You have butterflies in your stomach. You are biting your fingernails. You have an appointment to meet with your child's teacher. It is the dreaded parent-teacher conference.
With school starting for millions of children, it won't be long before you get the message that it is time to meet the teacher. That one-on-one sit-down is often more stressful for the parent than it is for the child. In some cases, it is equally stressful for the teacher as well.
In fact, a University of New Hampshire study reveals the meeting is often less about the student and more about a sizing up of parent and teacher, by each other.
Danielle Pillet-Shore, assistant professor of communication at the university says, "Parents and teachers behave in a way suggesting that they are each treating the conference as an occasion for their own performance review – using the student's progress, or lack thereof, as a gauge of how the teacher is doing at his or her job of 'being a teacher' and how the parent is doing at his or her job of 'being a parent.'"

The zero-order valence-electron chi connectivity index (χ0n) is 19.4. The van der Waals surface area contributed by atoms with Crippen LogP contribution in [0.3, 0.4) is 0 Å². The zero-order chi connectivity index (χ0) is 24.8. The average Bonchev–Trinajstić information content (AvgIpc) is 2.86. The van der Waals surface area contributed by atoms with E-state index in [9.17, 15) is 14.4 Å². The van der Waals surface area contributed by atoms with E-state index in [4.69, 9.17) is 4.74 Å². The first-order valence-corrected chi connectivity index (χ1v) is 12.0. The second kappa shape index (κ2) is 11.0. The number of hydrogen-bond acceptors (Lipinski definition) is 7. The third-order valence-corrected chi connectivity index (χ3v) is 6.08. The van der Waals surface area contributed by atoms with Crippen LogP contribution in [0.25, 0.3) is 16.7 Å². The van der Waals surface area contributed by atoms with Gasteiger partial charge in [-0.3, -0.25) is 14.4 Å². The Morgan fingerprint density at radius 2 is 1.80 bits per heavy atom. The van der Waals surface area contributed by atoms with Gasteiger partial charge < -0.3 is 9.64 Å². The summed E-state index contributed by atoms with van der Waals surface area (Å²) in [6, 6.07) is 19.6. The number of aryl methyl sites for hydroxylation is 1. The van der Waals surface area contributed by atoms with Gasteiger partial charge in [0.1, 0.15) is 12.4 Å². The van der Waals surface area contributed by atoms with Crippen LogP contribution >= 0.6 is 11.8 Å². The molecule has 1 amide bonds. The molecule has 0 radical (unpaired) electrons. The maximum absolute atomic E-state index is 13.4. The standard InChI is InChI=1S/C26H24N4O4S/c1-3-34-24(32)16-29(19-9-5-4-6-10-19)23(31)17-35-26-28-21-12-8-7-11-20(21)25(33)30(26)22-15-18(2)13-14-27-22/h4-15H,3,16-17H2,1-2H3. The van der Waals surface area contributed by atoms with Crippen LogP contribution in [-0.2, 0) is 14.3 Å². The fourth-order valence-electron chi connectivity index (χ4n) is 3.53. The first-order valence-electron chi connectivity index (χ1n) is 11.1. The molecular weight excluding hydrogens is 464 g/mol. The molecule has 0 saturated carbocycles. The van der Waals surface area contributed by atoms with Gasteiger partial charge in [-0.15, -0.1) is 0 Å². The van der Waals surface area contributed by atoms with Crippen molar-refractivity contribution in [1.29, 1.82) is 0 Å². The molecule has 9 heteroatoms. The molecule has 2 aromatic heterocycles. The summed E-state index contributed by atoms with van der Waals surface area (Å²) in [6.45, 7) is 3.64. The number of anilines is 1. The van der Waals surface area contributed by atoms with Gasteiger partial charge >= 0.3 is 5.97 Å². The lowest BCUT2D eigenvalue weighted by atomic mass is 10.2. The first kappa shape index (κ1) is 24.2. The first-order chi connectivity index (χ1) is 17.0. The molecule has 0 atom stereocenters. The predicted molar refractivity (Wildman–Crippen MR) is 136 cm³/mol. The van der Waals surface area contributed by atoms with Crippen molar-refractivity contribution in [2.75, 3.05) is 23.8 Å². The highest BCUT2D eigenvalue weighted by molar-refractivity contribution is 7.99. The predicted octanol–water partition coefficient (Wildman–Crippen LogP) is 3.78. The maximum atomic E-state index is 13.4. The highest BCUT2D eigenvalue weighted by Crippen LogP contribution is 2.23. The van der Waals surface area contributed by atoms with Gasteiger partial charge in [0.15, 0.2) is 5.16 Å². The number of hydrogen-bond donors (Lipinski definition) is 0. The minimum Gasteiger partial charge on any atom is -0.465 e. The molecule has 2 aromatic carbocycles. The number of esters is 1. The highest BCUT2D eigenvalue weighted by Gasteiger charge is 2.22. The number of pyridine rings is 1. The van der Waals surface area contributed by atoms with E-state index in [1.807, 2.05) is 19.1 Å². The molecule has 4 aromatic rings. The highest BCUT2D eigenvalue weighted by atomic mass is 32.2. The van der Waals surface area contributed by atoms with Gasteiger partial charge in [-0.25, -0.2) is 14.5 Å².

Pillet-Shore, who has been studying parent-teacher interaction for a decade, observes that parents will often criticize their own children, giving the teacher unsolicited, negative information about them.
In that way, she says, parents are attempting to show the teacher, perhaps subconsciously, they are "good" parents who recognize flaws their kids may have and are "reporting on their own efforts to improve or remedy their children's faults, shortcomings, or problems.
Teachers, on the other hand, often encourage parents to take the lead in the conversation to "articulate potential or actual student troubles first."
That, says Pillet-Shore, makes the job for teachers easier, enabling them to build upon what the parents have already said thus allowing both to explore problem areas, perhaps, a little more comfortably.
The professor's study found that, contrary to popular belief, teachers tend to go out of their way to be upbeat when assessing for parents the performance and behavior of their kids during school hours.
"It is the teacher who consistently works to end the parent-teacher conference interaction on a positive note," and "delivering future-oriented, favorable or optimistic comments about the student," says Pillet-Shore.
A comment such as, "Johnny is such a delight to have in my class" would be typical of the approach. However, a comment such as "Johnny asks so many questions" just might have a double edge to it.